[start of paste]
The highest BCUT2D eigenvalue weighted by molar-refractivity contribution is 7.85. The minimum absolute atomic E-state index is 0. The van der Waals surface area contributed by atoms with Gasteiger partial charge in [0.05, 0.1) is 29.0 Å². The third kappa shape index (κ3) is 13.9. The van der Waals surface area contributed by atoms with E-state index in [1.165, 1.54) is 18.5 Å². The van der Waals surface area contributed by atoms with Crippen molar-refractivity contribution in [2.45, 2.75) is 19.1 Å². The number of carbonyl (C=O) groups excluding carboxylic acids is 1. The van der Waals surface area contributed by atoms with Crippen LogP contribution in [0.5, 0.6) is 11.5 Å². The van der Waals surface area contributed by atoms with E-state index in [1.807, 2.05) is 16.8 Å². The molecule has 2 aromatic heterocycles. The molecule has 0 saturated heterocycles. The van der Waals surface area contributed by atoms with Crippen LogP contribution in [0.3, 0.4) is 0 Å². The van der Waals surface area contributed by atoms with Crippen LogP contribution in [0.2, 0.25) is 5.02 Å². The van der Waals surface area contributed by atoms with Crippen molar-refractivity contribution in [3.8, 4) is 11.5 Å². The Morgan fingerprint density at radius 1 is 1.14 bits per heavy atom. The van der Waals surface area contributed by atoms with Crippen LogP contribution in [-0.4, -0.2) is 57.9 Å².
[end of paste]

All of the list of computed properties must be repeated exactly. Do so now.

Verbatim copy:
The highest BCUT2D eigenvalue weighted by molar-refractivity contribution is 7.85. The minimum absolute atomic E-state index is 0. The van der Waals surface area contributed by atoms with Gasteiger partial charge in [0.05, 0.1) is 29.0 Å². The third kappa shape index (κ3) is 13.9. The van der Waals surface area contributed by atoms with E-state index in [1.165, 1.54) is 18.5 Å². The van der Waals surface area contributed by atoms with Crippen molar-refractivity contribution in [2.45, 2.75) is 19.1 Å². The number of carbonyl (C=O) groups excluding carboxylic acids is 1. The van der Waals surface area contributed by atoms with Crippen LogP contribution in [0.5, 0.6) is 11.5 Å². The van der Waals surface area contributed by atoms with E-state index in [1.807, 2.05) is 16.8 Å². The molecule has 2 aromatic heterocycles. The molecule has 0 saturated heterocycles. The van der Waals surface area contributed by atoms with Crippen LogP contribution in [0.3, 0.4) is 0 Å². The van der Waals surface area contributed by atoms with Crippen LogP contribution in [0.2, 0.25) is 5.02 Å². The van der Waals surface area contributed by atoms with Crippen molar-refractivity contribution in [3.8, 4) is 11.5 Å². The Morgan fingerprint density at radius 1 is 1.14 bits per heavy atom. The van der Waals surface area contributed by atoms with Crippen LogP contribution in [-0.4, -0.2) is 57.9 Å².